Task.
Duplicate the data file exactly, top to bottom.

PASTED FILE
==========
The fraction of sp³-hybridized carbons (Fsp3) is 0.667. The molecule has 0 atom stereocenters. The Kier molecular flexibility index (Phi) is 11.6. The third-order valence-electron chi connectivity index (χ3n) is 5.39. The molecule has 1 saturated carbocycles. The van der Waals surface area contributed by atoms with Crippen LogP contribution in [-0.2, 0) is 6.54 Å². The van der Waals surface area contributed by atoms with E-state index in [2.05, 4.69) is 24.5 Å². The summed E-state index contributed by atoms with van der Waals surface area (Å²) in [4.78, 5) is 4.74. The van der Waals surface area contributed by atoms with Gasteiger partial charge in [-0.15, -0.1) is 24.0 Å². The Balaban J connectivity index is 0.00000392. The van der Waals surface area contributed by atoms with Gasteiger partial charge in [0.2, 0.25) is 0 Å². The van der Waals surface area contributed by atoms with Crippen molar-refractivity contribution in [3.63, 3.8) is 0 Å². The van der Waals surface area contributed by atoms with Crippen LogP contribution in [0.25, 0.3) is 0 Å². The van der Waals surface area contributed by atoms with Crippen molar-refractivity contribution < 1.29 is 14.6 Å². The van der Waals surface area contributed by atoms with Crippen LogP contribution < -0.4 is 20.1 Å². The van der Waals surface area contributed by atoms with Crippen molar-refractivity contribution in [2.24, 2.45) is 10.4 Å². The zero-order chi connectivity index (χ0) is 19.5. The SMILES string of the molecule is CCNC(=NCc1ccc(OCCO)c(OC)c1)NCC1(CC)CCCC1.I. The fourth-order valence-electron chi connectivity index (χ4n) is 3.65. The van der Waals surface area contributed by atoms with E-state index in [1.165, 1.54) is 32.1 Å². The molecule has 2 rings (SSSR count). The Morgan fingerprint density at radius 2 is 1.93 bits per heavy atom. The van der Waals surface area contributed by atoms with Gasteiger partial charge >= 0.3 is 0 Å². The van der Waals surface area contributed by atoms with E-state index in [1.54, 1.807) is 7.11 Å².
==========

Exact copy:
The fraction of sp³-hybridized carbons (Fsp3) is 0.667. The molecule has 0 atom stereocenters. The Kier molecular flexibility index (Phi) is 11.6. The third-order valence-electron chi connectivity index (χ3n) is 5.39. The molecule has 1 saturated carbocycles. The van der Waals surface area contributed by atoms with Crippen LogP contribution in [-0.2, 0) is 6.54 Å². The van der Waals surface area contributed by atoms with E-state index in [2.05, 4.69) is 24.5 Å². The summed E-state index contributed by atoms with van der Waals surface area (Å²) in [4.78, 5) is 4.74. The van der Waals surface area contributed by atoms with Gasteiger partial charge in [-0.15, -0.1) is 24.0 Å². The Balaban J connectivity index is 0.00000392. The van der Waals surface area contributed by atoms with Gasteiger partial charge in [0.2, 0.25) is 0 Å². The van der Waals surface area contributed by atoms with Crippen molar-refractivity contribution in [3.63, 3.8) is 0 Å². The van der Waals surface area contributed by atoms with Crippen LogP contribution in [0.25, 0.3) is 0 Å². The van der Waals surface area contributed by atoms with Crippen molar-refractivity contribution < 1.29 is 14.6 Å². The van der Waals surface area contributed by atoms with Crippen LogP contribution < -0.4 is 20.1 Å². The van der Waals surface area contributed by atoms with Crippen molar-refractivity contribution in [2.24, 2.45) is 10.4 Å². The zero-order chi connectivity index (χ0) is 19.5. The SMILES string of the molecule is CCNC(=NCc1ccc(OCCO)c(OC)c1)NCC1(CC)CCCC1.I. The fourth-order valence-electron chi connectivity index (χ4n) is 3.65. The van der Waals surface area contributed by atoms with E-state index in [1.165, 1.54) is 32.1 Å². The molecule has 2 rings (SSSR count). The Morgan fingerprint density at radius 2 is 1.93 bits per heavy atom. The van der Waals surface area contributed by atoms with Gasteiger partial charge >= 0.3 is 0 Å². The van der Waals surface area contributed by atoms with E-state index in [1.54, 1.807) is 7.11 Å².